Messages about recovery from the water emergency need to be developed and delivered locally, statewide and beyond as quickly as possible to help restore the state's image, an experienced public relations and crisis communications expert said.
"Messaging needed to start yesterday," said the expert, who asked not to be identified because of his ties to public relations and crisis communications firms. "It's so important in a crisis situation to get out in front and frame your messages before people form an impression without the benefit of your message.
"In a crisis, the most precious resource is time. And a lot of time has already been wasted.
"I think it stands to reason most people will say, ‘This isn't going to affect the whitewater industry.' But doggone it, it could. We know it was only a nine-county area but I guarantee you to the folks outside of this state, it's ‘West Virginia' and ‘a water problem.'"
Although the emergency wasn't statewide, the fact it included the capital city is particularly important, the expert said.
"A lot of conventions come here; government brings in folks; and it's the largest population area in West Virginia," the expert said. "It's critical to get those messages out there and put a plan together because if you don't, you just get further and further behind the eight ball.
"A lot of people, a lot of organizations, think, ‘Once we get past the crisis, things will gradually get back together.' Well, the longer you don't address an issue, the longer it's going to take for it all to come back together.
"What I've been waiting for is those messages to start resonating. What is happening is every group has a little bit different message. That becomes what we call in the crisis business ‘mixed messages.' Folks don't know which one to believe. That sets you back.
"There need to be messages. There needs to be a plan on how to get them out locally, statewide and then outside the state. Every day that goes by without these messages, it's another day it's going to take us to recover, image-wise.
"We shouldn't kid ourselves. This is a heck of a problem and it's not going to be an easy one to solve. What I hope is that this isn't all done internally. We've got some very qualified professionals in this state in tourism, in public relations and in communications."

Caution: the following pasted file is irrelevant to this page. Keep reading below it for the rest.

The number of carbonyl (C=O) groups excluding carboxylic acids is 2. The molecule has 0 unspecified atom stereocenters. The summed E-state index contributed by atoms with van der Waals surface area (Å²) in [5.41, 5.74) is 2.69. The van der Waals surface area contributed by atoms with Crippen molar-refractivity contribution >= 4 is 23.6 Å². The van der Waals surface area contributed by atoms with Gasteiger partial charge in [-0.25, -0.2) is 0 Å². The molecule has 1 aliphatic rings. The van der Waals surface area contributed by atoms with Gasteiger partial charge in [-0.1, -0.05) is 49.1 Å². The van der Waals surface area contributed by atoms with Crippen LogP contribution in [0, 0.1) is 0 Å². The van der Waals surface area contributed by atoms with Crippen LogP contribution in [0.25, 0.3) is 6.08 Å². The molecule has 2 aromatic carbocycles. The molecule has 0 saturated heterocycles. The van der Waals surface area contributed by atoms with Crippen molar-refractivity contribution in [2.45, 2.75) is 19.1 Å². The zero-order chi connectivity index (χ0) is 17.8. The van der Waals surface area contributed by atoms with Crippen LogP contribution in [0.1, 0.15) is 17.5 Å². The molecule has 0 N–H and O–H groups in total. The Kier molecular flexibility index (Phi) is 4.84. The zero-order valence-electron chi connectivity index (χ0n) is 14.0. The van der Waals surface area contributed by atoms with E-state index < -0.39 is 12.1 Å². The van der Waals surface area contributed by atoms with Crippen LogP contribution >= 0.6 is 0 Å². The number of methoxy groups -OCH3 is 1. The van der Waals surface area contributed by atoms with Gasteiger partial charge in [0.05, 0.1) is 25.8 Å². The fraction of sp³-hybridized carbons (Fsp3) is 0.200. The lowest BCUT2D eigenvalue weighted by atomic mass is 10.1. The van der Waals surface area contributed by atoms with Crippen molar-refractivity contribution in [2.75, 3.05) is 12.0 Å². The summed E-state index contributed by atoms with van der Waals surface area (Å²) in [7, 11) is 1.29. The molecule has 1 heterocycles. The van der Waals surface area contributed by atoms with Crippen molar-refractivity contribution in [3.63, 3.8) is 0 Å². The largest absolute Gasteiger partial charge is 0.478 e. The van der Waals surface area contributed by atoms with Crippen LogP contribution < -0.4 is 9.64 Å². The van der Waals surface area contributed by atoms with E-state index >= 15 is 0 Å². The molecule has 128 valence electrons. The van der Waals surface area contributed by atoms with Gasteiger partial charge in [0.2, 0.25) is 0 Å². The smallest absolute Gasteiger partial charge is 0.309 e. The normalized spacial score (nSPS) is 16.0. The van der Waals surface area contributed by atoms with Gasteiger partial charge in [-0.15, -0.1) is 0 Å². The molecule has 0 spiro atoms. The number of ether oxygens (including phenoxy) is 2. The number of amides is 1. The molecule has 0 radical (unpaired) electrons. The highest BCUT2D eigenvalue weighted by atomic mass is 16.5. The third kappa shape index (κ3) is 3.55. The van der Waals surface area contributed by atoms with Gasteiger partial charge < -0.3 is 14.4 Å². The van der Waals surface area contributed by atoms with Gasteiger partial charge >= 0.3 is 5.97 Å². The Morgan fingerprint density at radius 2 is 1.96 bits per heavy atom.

The expert said he suggests the city and the state reach out to some outside professionals with deep knowledge of West Virginia and who have handled reputation issues for clients all over the world to solicit some advice.
"We're all here and our judgment is based on our personal experience," the expert said. "I think it would be really good to bring in some folks who have the experience and know-how, yet they're us — they know the valley, they know the situation. I think that's critical.
"Hopefully some research will be done to find out exactly how extensive the problem is. We can sit here and say, ‘Wow, this is a heck of a problem.' But once again, our judgment has been tainted because we've been involved in this.
"Our first inclination is, ‘West Virginians know how to deal with a crisis.' And you know what? We've dealt with so many of them, we are experienced. But I think when it comes to reputation in a crisis like we're going through it's good to reach out to folks who grew up here and made their living throughout the world working on major crisis situations and say, ‘Why don't you come in here and give us the benefit of your thoughts?' I think that's really critical.
"I am afraid we are going to step back and say, ‘Oh wait a minute. We know how to solve our problems.' I'm not sure we do. We're just too much involved in it."